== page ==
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Reviews / Marj at Mareel: a ‘sensational rollercoaster that tickled like a feather and hit like a sledgehammer

Marjolein Robertson at Mareel: 'This show has been years in the making.' Photos: Dave Donaldson

MARJ IS the best thing Marjolein Robertson has ever done. Normally the pithy one-line summary comes at the end of a review, but it deserves to be upfront because a) it’s very true, and b) Marj was anything but normal, writes Alex Garrick-Wright.

Friday saw the highly anticipated final night of Marjolein’s first major UK tour. So highly anticipated, in fact, that a second (earlier) date had to be arranged to cope with demand. Mareel was packed with locals, friends, and three generations of her family who probably thought they knew what they were in for.

They were wrong.

Opening the show was Glaswegian comic Susan Riddell, a strong writer and performer whose quick delivery, effortless crowd work and yodeling had the audience eating out the palm of her hand and champing at the bit for Marjolein.

For some inexplicable reason, an interval took place immediately afterwards, so the warmed-up crowd had 20 minutes to cool down again before the main event.

This might explain the reticence of the audience to engage; at times a well-crafted joke went under-appreciated, or a clever line ignored. It felt like she had to warm the audience up all over again, although that may not be the whole reason for the subdued reception. Most of the audience will have seen the home-grown comedian before, probably in the same venue, and it’s tantalising to think how differently Marj would be for an audience in Edinburgh or Brighton.

A lot of the Mareel audience expected the comedian they had seen before, and that wasn’t what they got. What they got was Marjolein having turned a corner, as a professional and an artist.

The first half was very, well, Marjolein – a blend of silliness, folklore, crofting, and sexual positivity. Technically, the show surpassed all her previous work.

Gone was the free-wheeling feel of a show composed on an envelope and with a red tin; this was a masterful and precise web of call backs, connective storytelling, and absurdism delivered with panache and a new level of confidence. A trap in an alley baited with a plate of lentils, babies stealing baths, and ill-thought-out hook-ups were funny on their own, but became more than the sum of their parts.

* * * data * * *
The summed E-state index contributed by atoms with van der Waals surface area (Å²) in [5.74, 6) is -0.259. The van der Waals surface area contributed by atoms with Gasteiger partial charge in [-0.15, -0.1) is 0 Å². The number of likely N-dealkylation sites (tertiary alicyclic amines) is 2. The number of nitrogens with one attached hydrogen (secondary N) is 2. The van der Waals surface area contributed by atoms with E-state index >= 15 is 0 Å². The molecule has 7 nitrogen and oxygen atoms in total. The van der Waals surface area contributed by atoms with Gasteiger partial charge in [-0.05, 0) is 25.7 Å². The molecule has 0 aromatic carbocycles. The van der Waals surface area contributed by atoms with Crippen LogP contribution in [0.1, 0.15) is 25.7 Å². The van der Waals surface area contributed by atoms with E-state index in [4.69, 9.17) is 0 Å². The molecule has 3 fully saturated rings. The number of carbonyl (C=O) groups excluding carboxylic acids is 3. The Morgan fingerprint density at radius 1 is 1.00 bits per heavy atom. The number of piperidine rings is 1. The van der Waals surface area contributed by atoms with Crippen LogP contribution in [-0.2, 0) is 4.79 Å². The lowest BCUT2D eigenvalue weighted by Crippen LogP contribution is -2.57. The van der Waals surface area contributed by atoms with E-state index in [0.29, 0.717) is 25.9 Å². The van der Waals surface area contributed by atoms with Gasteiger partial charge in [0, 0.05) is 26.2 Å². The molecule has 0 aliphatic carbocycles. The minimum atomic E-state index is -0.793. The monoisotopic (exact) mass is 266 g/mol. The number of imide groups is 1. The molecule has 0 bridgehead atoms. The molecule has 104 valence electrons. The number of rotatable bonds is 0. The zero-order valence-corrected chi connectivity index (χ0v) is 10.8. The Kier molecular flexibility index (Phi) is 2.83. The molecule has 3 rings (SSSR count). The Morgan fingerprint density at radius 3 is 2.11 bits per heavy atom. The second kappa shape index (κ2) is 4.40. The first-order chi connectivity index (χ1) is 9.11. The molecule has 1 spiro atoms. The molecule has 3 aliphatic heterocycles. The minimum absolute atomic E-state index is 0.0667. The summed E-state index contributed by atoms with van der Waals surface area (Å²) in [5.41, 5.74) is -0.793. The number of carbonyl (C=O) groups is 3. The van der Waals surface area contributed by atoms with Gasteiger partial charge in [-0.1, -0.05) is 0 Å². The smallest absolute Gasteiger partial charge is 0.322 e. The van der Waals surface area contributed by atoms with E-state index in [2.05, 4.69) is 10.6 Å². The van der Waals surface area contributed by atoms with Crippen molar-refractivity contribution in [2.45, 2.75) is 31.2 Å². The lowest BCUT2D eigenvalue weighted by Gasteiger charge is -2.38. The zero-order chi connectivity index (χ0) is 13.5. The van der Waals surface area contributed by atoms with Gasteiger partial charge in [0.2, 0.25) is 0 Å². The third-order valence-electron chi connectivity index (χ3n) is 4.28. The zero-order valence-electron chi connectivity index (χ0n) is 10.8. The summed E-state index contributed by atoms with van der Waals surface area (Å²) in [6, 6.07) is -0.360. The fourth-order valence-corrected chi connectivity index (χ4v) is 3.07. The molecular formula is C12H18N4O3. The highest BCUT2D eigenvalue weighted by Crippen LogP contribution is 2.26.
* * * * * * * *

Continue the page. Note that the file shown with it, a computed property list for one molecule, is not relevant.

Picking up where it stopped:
Even parts that retread ground from older routines did so with more flair and sophistication. Her constant parking-and-returning-to stories was reminiscent of Billy Connolly, both in execution and ease, and a folk tale about a selkie became a hub for many other mini-routines that all began to tie together.

Having seen Marjolein perform many times over the years, it was a clear refinement. Nothing was wasted; even the strangest little off-hand gag was, in fact, an immaculately laid foundation for something later down the line.

The second half, however, will have rattled a lot of the audience, especially those expecting ‘normal’ Marjolein.

And frankly, it was a masterpiece. A sharp turn to the raw and deeply personal saw the selkie story become allegory, then confession, then emancipation. Marj may have debuted at the Edinburgh Fringe 2023 (where it was rightly nominated for an award and criminally denied one) but its roots go much deeper.

This show has been years in the making, a crescendo of hurt underpinned with brutal honesty. Fiery as well as funny, Marjolein took control of her trauma as she took control of the stage. Even at its most unflinching, there was still room for jokes.

Marj wasn’t just funny, or honest, or shocking; it was important. It was the culmination of her journey as a comedian and a person, and by taking control of her story she has found the confidence to truly master her art.

To reiterate: Marj was the best thing Marjolein Robertson has ever done. A sensational rollercoaster of moon-eating, love, and selkies that tickled like a feather duster and hit like sledgehammer. If there was ever any doubt that she was going to be a superstar, that doubt must surely be gone.


See also:

Marjolein Robertson – ‘My comedy has taken a step up after my ADHD diagnosis’

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